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For this use case (daily mirroring), you should install the rsync daemon rsyncd from Cygwin, and not worry about ssh/ftp/samba. Here is a good how-to explaining setup on Windows and CentOS. http://www.gaztronics.net/howtos/rsync-windows.php


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try putting machine ftp.domain.com login user passwod pass in .netrc in your home dir.


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The short answer: use mandatory- or role-based-access control. See update 2 below. Yes, ftp is inherently insecure. sftp and scp address some of that insecurity, though not the issue that concerns you of hiding parts of the filesystem. Maybe what you need is an NFS volume? According to the vsftpd faq, the problem with chroot is it gives the user ...


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Exactly the same thing happened to me after upgrading from Precise Pangolin to Trusty Tahr. I investigated and it looks like /etc/vsftpd.conf, the FTP configuration file, was one of the configuration files amended during the upgrade. Specifically, this line: write_enable=YES which I had previously uncommented was now commented again. I uncommented it, ...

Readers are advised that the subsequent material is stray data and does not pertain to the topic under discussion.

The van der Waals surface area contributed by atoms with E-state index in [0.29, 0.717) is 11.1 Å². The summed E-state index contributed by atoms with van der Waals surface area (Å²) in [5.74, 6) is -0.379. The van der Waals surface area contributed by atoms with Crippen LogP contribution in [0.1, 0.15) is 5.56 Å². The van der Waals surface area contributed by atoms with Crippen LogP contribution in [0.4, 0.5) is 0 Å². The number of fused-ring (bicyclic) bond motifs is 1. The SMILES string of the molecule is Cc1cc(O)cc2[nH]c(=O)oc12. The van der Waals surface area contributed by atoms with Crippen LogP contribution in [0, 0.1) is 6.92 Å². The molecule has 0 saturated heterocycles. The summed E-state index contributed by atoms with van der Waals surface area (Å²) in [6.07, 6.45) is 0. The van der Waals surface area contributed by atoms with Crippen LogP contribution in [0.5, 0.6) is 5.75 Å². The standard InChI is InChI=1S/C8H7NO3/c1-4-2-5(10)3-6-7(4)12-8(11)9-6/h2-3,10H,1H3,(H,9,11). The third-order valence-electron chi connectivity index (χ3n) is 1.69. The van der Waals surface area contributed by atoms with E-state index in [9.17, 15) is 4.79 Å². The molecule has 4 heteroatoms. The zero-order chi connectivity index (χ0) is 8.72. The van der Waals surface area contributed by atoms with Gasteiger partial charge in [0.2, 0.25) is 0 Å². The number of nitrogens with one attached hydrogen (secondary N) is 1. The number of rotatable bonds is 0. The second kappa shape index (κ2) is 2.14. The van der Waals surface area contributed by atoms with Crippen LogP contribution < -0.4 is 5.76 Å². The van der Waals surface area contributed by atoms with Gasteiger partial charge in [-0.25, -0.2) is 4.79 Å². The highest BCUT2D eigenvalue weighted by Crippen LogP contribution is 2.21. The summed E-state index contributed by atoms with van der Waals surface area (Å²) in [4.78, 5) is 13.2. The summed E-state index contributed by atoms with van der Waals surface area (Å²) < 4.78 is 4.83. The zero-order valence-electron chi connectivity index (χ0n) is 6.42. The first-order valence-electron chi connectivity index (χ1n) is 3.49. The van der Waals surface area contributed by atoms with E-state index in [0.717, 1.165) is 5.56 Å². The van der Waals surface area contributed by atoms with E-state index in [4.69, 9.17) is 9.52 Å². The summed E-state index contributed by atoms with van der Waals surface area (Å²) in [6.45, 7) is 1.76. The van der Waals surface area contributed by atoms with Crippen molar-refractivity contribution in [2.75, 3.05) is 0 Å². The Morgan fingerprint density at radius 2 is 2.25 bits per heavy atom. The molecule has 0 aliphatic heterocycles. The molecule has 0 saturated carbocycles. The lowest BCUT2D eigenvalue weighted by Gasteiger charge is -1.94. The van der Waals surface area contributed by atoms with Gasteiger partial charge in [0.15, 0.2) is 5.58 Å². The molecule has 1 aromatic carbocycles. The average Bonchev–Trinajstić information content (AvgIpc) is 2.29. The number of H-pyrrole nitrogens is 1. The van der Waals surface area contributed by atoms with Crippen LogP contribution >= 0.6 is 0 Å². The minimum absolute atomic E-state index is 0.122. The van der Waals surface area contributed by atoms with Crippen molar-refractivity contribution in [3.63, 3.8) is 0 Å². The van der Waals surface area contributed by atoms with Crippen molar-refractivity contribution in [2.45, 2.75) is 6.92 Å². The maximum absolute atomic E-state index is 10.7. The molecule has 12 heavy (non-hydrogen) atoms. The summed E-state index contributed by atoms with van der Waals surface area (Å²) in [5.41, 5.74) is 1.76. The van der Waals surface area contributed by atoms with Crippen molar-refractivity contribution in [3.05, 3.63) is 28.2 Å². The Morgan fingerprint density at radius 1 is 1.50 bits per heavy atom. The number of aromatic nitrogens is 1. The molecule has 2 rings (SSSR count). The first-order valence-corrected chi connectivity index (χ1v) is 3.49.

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You can use Port directive: Port <port number> A note that if you set port to N, then you must let port N-1 available too. RFC959 defined that source port for active data transfer must be N-1. You can use Port directive both in server context or virtual server context. Setting Port 0 disable server.


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You can also write a c shell script which would go something like this: #!/bin/sh HOST='someftpserver.com' USER='username' PASSWD='password' FILES='*.txt' # ftp -nv $HOST>$FTPLOG <<END_SCRIPT quote USER $USER quote PASS $PASSWD cd somedirectory binary mget $FILES quit END_SCRIPT



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